- Word vector: The word vector used in this article is GloVe. GloVe originally stored 400,000 word vectors, but there are around 730,000 missing words in our arXiv dataset. Then, the number of the final embedding lookup word vector table is around 1.13 million. Therefore, if we use a 300-dimension word vector, we cannot store the lookup table in GPU memory. For this reason, we chose to use a 100-dimension word vector.
- Training parameters: In the experiment, we set 5000 steps, and we used Adam’s optimization method to train our model. The learning rate was set to 0.001, and it gradually became 0.0001. Dropout’s coefficient is set to 0.5. The input batch size is 64. For the convolution layer, convolution kernels with convolution kernel sizes 3, 4, and 5 are used, with 128 convolution kernels of each size.

#### 4.3. Experiment Results

#### 4.3.1. Baseline Model

We used the popular CNN model proposed in the literature [3] as the baseline method for our experiments. As the document in the arXiv dataset is too long to be directly used by the CNN baseline model, each document is trimmed to its first 1000 words. Based on the same hyper-parameter setting in the literature [3], the classification result on the arXiv dataset is 91.94%. This result is plotted in Figure 5a,b as the baseline for comparison.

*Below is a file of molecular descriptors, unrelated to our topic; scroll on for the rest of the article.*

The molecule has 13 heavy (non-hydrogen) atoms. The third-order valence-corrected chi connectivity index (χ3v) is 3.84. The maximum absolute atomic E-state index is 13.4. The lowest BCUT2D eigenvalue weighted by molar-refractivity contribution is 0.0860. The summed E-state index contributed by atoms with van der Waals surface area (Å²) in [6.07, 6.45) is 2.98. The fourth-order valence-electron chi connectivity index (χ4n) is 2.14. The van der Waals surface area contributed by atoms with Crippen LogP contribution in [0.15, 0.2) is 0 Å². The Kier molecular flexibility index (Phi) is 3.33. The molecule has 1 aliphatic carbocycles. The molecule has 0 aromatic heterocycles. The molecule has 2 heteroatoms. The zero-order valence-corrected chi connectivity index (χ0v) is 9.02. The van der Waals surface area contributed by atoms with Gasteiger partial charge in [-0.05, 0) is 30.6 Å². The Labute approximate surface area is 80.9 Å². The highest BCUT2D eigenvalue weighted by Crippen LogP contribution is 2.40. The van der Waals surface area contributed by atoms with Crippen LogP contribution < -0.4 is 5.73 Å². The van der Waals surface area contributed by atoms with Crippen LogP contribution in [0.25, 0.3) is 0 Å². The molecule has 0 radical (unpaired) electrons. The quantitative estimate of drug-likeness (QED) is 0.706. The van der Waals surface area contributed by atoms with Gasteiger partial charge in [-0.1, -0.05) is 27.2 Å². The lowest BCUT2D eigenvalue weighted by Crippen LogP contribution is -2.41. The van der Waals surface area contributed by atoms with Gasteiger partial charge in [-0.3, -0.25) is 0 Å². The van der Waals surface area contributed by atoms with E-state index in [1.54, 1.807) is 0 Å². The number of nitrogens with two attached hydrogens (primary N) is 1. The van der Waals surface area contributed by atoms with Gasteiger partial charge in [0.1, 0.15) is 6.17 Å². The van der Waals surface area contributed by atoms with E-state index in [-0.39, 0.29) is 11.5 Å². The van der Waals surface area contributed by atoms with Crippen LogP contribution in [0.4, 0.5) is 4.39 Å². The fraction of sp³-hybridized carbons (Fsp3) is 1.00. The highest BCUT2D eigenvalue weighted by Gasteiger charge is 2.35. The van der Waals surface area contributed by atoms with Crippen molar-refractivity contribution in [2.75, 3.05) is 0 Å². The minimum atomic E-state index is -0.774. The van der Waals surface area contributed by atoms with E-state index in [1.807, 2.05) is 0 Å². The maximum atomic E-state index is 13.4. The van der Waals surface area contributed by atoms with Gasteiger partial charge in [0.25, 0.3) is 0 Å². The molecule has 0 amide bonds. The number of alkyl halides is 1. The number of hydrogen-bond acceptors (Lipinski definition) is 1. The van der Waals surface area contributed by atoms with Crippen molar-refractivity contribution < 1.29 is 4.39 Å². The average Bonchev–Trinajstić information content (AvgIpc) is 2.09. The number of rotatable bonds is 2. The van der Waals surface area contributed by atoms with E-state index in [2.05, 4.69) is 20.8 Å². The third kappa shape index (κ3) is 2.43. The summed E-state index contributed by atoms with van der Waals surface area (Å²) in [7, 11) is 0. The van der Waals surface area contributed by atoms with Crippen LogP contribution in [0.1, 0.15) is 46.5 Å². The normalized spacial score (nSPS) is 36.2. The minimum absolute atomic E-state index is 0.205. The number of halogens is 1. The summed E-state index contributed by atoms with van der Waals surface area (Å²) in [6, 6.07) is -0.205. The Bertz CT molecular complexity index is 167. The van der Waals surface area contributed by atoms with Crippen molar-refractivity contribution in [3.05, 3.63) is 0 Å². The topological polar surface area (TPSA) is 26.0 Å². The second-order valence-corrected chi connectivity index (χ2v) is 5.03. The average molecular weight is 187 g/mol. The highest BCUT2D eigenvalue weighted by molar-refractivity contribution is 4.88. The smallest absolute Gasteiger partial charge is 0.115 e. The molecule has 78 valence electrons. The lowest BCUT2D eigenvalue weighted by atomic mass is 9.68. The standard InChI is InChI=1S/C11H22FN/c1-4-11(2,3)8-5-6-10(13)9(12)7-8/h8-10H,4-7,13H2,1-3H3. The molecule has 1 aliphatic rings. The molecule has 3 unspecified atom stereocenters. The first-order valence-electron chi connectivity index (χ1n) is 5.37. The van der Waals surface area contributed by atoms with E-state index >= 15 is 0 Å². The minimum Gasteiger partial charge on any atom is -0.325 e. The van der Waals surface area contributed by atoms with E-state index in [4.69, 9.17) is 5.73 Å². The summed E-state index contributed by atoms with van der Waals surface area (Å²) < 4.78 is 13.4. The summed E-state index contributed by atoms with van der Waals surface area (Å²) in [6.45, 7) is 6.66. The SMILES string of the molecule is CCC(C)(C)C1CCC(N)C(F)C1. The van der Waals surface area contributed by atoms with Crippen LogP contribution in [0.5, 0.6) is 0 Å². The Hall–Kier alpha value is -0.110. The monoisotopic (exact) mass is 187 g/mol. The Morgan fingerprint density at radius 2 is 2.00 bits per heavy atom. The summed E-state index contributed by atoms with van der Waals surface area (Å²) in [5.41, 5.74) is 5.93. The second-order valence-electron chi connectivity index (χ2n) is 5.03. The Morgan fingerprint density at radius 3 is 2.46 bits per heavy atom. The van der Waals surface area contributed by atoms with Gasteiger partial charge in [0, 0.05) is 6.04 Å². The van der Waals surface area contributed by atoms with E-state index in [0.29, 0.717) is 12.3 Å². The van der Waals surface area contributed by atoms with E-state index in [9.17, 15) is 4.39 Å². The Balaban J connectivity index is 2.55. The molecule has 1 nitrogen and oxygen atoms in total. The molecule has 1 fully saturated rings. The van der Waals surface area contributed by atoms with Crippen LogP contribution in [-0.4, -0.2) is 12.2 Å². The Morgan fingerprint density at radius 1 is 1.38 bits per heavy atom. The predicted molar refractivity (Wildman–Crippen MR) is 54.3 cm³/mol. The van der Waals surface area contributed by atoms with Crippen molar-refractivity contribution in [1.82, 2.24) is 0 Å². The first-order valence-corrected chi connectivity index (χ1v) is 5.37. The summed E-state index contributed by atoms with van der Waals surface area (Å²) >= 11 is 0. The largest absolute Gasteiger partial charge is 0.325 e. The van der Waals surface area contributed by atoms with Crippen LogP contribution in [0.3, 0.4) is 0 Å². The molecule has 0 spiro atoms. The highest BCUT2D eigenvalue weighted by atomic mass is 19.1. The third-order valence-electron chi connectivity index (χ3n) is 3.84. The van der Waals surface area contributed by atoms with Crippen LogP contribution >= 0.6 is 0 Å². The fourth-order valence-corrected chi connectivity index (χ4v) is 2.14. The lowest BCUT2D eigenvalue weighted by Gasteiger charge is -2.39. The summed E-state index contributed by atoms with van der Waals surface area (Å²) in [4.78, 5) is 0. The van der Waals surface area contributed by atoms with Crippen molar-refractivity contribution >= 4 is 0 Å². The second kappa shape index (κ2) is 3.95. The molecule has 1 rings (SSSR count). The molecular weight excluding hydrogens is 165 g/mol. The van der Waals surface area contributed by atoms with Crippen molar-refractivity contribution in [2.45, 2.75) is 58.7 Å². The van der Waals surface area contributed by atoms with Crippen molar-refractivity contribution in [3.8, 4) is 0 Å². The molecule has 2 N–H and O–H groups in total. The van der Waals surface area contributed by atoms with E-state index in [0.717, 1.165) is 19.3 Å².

#### 4.3.2. Model 1: CNN_Random_Agg

For model CNN_Random_Agg, we performed the following experiments by changing two parameters: window size and total number of words. The experimental results are shown in Table 2.

From the above table, we can see that when the window size is fixed, total number of words extracted is higher; that is, the more blocks that are sub-sampled, the better the experimental results. Because the total number of words extracted determines the ratio of the full-text content that the model can see, the more it sees, the more useful information it contains, resulting in better classification results. On the other hand, when the extracted total number of words is fixed, the larger the window size, the better the experimental results. Because the words in a window have closer local correlation, their relevance is large.

#### 4.3.3. Model 2: CNN_LSTM_Agg

For model CNN_ LSTM _Agg, we performed the following experiments by changing the three parameters: window size, total number of words, and number of hidden unit. For each fixed window size and total number of words, the result for the 256 hidden unit is at the top and 512 is at the bottom. The experimental results are shown in Table 3.